Indianapolis Personal Injury Timeline
Personal injury cases are generally pursued because you need compensation to help you pay the bills resulting from your accident. This means that, in an ideal situation, you would receive payment right away. However, once you contact an attorney, you’ll have to wait through research, discovery, court filings, and more, since Indiana law only dictates that cases must be filed within the statute of limitations and does not dictate how soon they must be settled. One way to save some time and expense is by reaching a settlement prior to the court case. Settling may seem tempting as your case drags on for months or even years. However, you should proceed with caution, as settlements may be offered by the defense to save them money in the long run.
What Is a Settlement Agreement?
A settlement agreement is a written document which details the compromise reached by the parties involved. The exact content of the agreement will vary depending on the details of the case, but most settlement agreements include financial compensation for the plaintiff in exchange for a release of any further liability for the defendant. Settlement agreements are legal documents, so you should review any settlement offered very carefully before signing.
A settlement agreement can be proposed by either party. You may elect to offer a settlement agreement if you prefer to end the case sooner in order to receive compensation needed to pay bills or simply to put an end to attorney expenses. The defense may offer a settlement in order to relieve their own attorney expenses or because settling out of court might result in a lower payoff.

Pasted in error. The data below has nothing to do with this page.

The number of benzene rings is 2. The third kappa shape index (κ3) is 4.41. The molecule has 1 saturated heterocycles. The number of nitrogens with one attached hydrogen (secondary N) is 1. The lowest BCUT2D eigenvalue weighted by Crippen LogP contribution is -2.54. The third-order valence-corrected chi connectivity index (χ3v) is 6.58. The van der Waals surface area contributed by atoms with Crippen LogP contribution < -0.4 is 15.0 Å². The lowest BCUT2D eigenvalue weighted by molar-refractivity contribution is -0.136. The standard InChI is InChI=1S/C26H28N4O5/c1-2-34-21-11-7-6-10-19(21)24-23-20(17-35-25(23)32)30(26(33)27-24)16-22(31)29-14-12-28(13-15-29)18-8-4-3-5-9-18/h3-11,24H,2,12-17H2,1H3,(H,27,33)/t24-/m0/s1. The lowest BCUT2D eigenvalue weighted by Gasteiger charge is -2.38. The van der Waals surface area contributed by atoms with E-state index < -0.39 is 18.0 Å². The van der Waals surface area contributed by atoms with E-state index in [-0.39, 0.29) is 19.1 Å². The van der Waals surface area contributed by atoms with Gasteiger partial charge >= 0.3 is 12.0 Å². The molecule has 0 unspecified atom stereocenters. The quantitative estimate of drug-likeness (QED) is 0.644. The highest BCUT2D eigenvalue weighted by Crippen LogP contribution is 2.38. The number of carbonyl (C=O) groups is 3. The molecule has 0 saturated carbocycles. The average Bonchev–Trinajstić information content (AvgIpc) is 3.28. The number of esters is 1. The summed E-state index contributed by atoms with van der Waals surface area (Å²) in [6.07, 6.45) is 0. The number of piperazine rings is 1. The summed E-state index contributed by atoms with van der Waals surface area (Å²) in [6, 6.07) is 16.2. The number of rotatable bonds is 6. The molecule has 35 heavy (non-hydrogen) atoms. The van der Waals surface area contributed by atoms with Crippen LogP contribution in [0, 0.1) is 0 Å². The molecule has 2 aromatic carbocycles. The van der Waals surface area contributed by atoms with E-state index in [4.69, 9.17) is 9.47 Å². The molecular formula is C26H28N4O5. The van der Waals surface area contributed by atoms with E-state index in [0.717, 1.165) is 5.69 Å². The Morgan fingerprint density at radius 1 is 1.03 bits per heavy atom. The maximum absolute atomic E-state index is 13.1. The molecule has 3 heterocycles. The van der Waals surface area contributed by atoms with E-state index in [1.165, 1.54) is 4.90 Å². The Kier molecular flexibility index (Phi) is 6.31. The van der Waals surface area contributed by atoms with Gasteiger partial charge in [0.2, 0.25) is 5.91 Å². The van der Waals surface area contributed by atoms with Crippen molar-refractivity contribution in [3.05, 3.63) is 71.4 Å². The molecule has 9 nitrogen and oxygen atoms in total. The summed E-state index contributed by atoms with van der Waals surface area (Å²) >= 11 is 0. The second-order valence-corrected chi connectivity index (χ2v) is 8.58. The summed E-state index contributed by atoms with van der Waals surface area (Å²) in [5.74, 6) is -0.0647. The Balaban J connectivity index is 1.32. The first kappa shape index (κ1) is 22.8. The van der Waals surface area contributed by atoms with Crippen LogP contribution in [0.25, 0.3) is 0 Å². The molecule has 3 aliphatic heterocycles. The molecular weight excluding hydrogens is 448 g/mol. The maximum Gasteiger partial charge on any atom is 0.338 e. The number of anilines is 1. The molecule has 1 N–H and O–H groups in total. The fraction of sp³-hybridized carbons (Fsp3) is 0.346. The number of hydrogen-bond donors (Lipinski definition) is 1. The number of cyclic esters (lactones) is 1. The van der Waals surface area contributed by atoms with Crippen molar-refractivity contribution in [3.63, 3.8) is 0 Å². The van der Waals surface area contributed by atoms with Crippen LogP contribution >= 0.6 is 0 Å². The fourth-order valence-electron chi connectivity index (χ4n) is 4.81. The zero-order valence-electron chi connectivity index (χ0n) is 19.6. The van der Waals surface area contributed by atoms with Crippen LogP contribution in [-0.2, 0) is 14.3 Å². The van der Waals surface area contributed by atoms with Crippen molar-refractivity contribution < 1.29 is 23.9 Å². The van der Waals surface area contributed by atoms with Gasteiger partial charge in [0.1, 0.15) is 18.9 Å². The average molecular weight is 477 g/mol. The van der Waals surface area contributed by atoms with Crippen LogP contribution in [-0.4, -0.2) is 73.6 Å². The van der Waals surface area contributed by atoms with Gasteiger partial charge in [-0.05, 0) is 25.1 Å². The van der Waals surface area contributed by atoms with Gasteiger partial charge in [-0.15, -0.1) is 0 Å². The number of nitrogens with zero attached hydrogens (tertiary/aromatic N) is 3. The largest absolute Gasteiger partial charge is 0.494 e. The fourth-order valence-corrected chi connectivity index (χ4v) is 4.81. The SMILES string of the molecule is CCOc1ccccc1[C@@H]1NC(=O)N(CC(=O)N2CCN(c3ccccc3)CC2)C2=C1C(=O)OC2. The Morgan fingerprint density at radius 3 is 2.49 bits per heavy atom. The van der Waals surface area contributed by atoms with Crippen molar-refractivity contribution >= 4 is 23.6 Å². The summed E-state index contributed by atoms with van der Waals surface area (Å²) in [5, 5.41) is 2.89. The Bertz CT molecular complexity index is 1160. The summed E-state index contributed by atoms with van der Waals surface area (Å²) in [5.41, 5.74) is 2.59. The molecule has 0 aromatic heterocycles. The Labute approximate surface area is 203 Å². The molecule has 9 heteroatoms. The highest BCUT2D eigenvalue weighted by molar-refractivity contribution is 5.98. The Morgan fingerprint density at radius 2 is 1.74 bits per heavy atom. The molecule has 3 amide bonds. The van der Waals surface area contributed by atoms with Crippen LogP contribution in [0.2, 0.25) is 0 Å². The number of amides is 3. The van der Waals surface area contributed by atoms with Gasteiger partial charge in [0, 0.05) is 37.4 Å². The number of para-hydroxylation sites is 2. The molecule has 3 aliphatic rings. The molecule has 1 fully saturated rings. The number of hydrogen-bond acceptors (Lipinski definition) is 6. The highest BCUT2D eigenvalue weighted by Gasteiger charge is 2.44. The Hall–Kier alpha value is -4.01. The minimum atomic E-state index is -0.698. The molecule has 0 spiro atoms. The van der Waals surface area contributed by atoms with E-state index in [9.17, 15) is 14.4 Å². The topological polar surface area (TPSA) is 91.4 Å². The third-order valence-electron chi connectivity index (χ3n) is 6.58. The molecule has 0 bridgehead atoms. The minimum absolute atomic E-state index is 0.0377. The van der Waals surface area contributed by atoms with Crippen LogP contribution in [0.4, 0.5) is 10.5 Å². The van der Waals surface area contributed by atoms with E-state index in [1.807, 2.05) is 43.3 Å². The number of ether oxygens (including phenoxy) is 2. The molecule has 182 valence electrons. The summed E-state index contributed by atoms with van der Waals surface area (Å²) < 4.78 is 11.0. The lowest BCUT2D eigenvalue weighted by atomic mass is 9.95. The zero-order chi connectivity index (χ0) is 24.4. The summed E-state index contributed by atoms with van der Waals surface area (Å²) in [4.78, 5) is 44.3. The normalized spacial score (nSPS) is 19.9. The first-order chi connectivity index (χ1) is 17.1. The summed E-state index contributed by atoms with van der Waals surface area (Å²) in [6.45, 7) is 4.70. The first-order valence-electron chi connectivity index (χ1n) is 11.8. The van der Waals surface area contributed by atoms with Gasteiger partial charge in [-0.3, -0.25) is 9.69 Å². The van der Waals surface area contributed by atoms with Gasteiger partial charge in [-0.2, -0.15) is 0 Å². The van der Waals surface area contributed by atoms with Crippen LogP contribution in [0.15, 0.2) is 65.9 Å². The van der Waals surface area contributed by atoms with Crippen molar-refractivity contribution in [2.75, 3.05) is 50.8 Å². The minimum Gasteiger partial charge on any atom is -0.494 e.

Factors to Consider
If you need to pay bills or are uncertain about your chances in court, you may be considering a settlement agreement. However, there are some important things to consider before signing a settlement offered to you.
Who is at fault? Indiana is a comparative fault state, which means that any compensation you pursue can be reduced by the degree to which you are at fault. So, for example, if you are found to be 20 percent at fault while seeking $1,000 in compensation, you’ll only receive $800. Your degree of fault may help you to determine whether or not the settlement agreement is fair.
What is the payment arrangement? If you need cash to pay bills now, a settlement agreement offering a structured settlement may not be right for you. On the other hand, a lump sum payment can make it difficult to budget for any future expenses resulting from the accident.
What restrictions are placed on future liability? It is common for settlement agreements to release the defendant from future liability related to this specific case. However, you should watch closely for vague wording that might exempt any party from liability or prevent you from pursuing damages against the same party if a different accident occurs in the future.
Contact an Attorney
Your experienced personal injury attorney like those at Truitt Law Offices can help you to decide whether or not a settlement agreement is appropriate in your case. Do not sign a settlement agreement without consulting with an attorney. Contact us today to schedule a consultation.